By Liz Tracy
By Alex Rendon
By Abel Folgar
By Lee Zimmerman
By David Rolland
By Lee Zimmerman
By Alex Rendon
By Liz Tracy
Baker's career was cut short when he went to prison, though, and no one in Carol City took his place. "Hip-hop was more of a New York thing," Amani says. "I don't remember any rap groups from Miami outside of 2 Live Crew trying to get things popping."
By the late '80s, Carol City's image as a safe haven for African-American families began to crumble. White flight, an influx of low-income projects, and a growing drug trade sent property tax revenues plummeting to the third lowest in Dade. Then, in 1993, Carol City was torn apart by a turf war between the homegrown Boobie Boys, Liberty City's John Doe Boys, and Vonda's Gang in Overtown. The street battle raged for five years, leaving 61 dead and 36 wounded in shootouts.
The violence, which began with an attempted hit on Boobie Boys leader Kenneth Williams, rivaled the battles tearing up Mexico today. Killers donned ski masks, camouflage, and body armor. Victims were riddled with as many as 99 rounds, while others were shot execution-style. It took the feds until 1998 to stem the bloodshed, when they at last busted up the gangs by leveling mass racketeering, drug conspiracy, and murder indictments.
That's the Carol City that SpaceGhost and Gunplay knew as kids. But amid the carnage, the two musicians also watched a hip-hop renaissance. Long identified by the party anthems made famous by Luther Campbell and 2 Live Crew, Miami by the late '90s saw new artists hailing from Liberty City, such as JT Money, Trina, and Trick Daddy (whose older brother was one of the Boobie Boys' victims), who brought a harder street edge.
A pair of Carol City siblings named Elric "E-Class" Prince and Elvin "Big Chuck" Prince helped put the neighborhood front and center by founding Poe Boy Music Group and launching the careers of Opa-locka's Brisco and Liberty City's Jackie-O. Poe Boy truly caught fire in 2006, when E-Class took a chance on a heavyset Carol City native with a melodic voice and gritty tales of moving bricks of Bolivian marching powder.
William Leonard Roberts II shed his street-cred-killing past as a state correctional officer to become the self-proclaimed Teflon Don of rap, appropriating the name of a legendary Los Angeles cocaine hustler. E-Class takes credit for getting Rick Ross a multimillion-dollar, multialbum record deal with Def Jam that began with the platinum-selling 2006 debut, Port of Miami.
Two years later, Poe Boy ushered in another Carol City success, Flo Rida, whose 2008 record, Mail on Sunday, had three singles spend ten weeks each in the number one spot on the Billboard Hot 100. "Low" is still among the most successful digital downloaded singles ever. Poe Boy is now pushing another breakout Carol City star, female rapper Brianna Perry.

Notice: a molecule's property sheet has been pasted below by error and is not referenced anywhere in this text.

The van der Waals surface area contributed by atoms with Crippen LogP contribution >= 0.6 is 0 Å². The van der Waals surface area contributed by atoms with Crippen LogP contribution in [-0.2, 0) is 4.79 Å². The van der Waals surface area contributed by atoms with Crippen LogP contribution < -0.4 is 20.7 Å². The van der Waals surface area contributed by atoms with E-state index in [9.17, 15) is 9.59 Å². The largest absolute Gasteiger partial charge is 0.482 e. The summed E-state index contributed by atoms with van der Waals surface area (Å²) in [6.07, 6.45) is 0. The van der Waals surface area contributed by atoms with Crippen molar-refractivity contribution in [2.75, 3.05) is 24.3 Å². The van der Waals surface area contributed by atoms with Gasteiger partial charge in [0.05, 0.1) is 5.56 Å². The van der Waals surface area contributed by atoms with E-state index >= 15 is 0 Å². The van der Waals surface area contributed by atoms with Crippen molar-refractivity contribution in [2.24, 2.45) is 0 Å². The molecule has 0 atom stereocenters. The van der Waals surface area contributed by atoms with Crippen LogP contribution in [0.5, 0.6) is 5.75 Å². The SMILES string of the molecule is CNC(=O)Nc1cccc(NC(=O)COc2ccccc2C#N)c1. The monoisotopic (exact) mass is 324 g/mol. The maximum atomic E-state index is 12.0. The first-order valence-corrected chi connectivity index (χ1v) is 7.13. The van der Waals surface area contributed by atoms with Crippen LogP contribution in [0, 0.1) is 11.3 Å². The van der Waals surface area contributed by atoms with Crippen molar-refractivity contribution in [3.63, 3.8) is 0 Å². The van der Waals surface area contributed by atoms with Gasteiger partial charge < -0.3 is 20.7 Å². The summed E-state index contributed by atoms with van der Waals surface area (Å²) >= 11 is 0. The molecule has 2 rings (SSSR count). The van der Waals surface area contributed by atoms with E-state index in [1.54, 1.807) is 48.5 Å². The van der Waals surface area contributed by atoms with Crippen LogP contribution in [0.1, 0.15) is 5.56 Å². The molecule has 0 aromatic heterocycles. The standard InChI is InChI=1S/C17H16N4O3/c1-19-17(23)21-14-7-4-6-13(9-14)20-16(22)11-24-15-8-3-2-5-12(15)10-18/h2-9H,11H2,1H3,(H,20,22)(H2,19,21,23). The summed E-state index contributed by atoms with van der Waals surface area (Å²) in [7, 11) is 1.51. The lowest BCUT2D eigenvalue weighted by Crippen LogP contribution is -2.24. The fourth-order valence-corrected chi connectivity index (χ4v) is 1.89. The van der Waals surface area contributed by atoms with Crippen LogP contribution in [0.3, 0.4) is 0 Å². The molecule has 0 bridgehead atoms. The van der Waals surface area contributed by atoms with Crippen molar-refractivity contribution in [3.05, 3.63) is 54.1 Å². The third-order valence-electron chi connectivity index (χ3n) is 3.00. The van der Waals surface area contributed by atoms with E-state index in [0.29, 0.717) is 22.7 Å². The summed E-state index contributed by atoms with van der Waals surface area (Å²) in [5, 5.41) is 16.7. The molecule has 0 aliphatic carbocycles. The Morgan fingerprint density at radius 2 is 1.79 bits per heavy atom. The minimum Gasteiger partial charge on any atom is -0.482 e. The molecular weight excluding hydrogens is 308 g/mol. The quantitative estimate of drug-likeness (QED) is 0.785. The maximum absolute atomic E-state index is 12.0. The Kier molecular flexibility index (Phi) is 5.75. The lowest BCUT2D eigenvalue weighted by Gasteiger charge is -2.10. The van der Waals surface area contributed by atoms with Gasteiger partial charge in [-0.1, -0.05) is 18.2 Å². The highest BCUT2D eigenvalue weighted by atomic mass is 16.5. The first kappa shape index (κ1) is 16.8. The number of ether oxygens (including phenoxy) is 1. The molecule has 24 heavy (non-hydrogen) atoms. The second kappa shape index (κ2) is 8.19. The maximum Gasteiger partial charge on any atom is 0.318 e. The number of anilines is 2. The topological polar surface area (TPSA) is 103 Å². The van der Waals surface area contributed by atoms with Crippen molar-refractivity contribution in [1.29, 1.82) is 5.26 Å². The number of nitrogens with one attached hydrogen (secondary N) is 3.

Ross, meanwhile, conquered the gangsta rap subgenre. Even being outed as a fraud in 2008 — when website MediaTakeout released photos of Ross during his 18-month stint as a Florida prison guard — couldn't stop the Bawse's claim to hip-hop's throne. Last year, he was the first artist signed to Diddy's management company, Circo Entertainment. MTV named Ross the hottest MC in the game.
"It's amazing, as far as hip-hop is concerned, all the talent that is coming out of Carol City," Amani says. "These days, there is a rapper on every corner."
When the gunshots rang out, Markese Rolle was chatting on the phone with his girlfriend and watching BET's hip-hop awards show. It was Father's Day 2009. Suddenly, seven shots popped over the TV set's drone. Peering cautiously out the window of his grandma's Carol City home, Markese watched his neighbor jump a fence, collapse into a heap, and quickly bleed out.
"It was some crazy shit," recalls Markese, better known today as SpaceGhostPurrp. "His body was lying by my window for like five hours. When they went to pick him up, his head hit the concrete. It sounded hard as a rock 'cause he was so cold."
Later that evening, as he lay in bed, SpaceGhostPurrp felt the dead neighbor's presence. "I knew him," he says. "He was a good nigga with a baby girl on the way. When I went to sleep that night, I could feel his spirit floating around my room."
That violence laid the foundation for his metamorphosis into SpaceGhostPurrp, a dark, brooding MC who speaks a semisecret language that substitutes geometric shapes and arcane symbols for letters and numbers. The then-18-year-old began spitting lyrics in his signature low voice that sounds like a poltergeist communicating with the earthly plane. Onstage, he began donning all-black clothes, thick gold chains, and gold caps on his teeth, like a wraith collecting souls on the streets of Carol City.
"Everything I seen growing up," SpaceGhostPurrp says, "the things I been through in my life, mentally and emotionally, I put it all in my music."
Born on April Fool's Day 1991, SpaceGhostPurrp has roots in Carol City that run deep. His mom, Sunnie Morrison, is the youngest of 12 children whose parents bought a house in the neighborhood more than 30 years ago. "We've lived in Carol City since I was in the fifth grade," Morrison says. "We have always been a close family, always doing things together, from making music to doing weekly fish fries."